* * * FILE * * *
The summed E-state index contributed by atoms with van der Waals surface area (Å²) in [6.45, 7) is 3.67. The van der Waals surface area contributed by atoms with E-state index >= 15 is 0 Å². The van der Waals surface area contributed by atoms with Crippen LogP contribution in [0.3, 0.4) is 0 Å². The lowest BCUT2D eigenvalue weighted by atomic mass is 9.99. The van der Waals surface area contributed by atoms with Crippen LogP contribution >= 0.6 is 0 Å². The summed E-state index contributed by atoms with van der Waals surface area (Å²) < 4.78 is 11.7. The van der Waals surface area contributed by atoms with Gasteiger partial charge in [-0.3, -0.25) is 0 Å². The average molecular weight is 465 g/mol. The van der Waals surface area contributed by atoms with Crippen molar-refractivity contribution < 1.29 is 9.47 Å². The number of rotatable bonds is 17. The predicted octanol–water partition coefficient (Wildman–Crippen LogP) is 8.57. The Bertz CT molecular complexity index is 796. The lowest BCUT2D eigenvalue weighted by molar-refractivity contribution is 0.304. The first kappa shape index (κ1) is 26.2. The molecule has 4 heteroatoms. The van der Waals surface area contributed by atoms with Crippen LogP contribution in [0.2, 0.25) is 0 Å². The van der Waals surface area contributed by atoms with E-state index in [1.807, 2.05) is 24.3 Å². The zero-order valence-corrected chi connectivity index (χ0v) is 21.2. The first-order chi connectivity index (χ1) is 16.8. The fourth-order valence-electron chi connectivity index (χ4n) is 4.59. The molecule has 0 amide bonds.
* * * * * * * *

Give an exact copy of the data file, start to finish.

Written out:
The summed E-state index contributed by atoms with van der Waals surface area (Å²) in [6.45, 7) is 3.67. The van der Waals surface area contributed by atoms with E-state index >= 15 is 0 Å². The van der Waals surface area contributed by atoms with Crippen LogP contribution in [0.3, 0.4) is 0 Å². The lowest BCUT2D eigenvalue weighted by atomic mass is 9.99. The van der Waals surface area contributed by atoms with Crippen LogP contribution >= 0.6 is 0 Å². The summed E-state index contributed by atoms with van der Waals surface area (Å²) < 4.78 is 11.7. The van der Waals surface area contributed by atoms with Gasteiger partial charge in [-0.3, -0.25) is 0 Å². The average molecular weight is 465 g/mol. The van der Waals surface area contributed by atoms with Crippen molar-refractivity contribution < 1.29 is 9.47 Å². The number of rotatable bonds is 17. The predicted octanol–water partition coefficient (Wildman–Crippen LogP) is 8.57. The Bertz CT molecular complexity index is 796. The lowest BCUT2D eigenvalue weighted by molar-refractivity contribution is 0.304. The first kappa shape index (κ1) is 26.2. The molecule has 4 heteroatoms. The van der Waals surface area contributed by atoms with Crippen LogP contribution in [0.2, 0.25) is 0 Å². The van der Waals surface area contributed by atoms with E-state index in [1.807, 2.05) is 24.3 Å². The zero-order valence-corrected chi connectivity index (χ0v) is 21.2. The first-order chi connectivity index (χ1) is 16.8. The fourth-order valence-electron chi connectivity index (χ4n) is 4.59. The molecule has 0 amide bonds.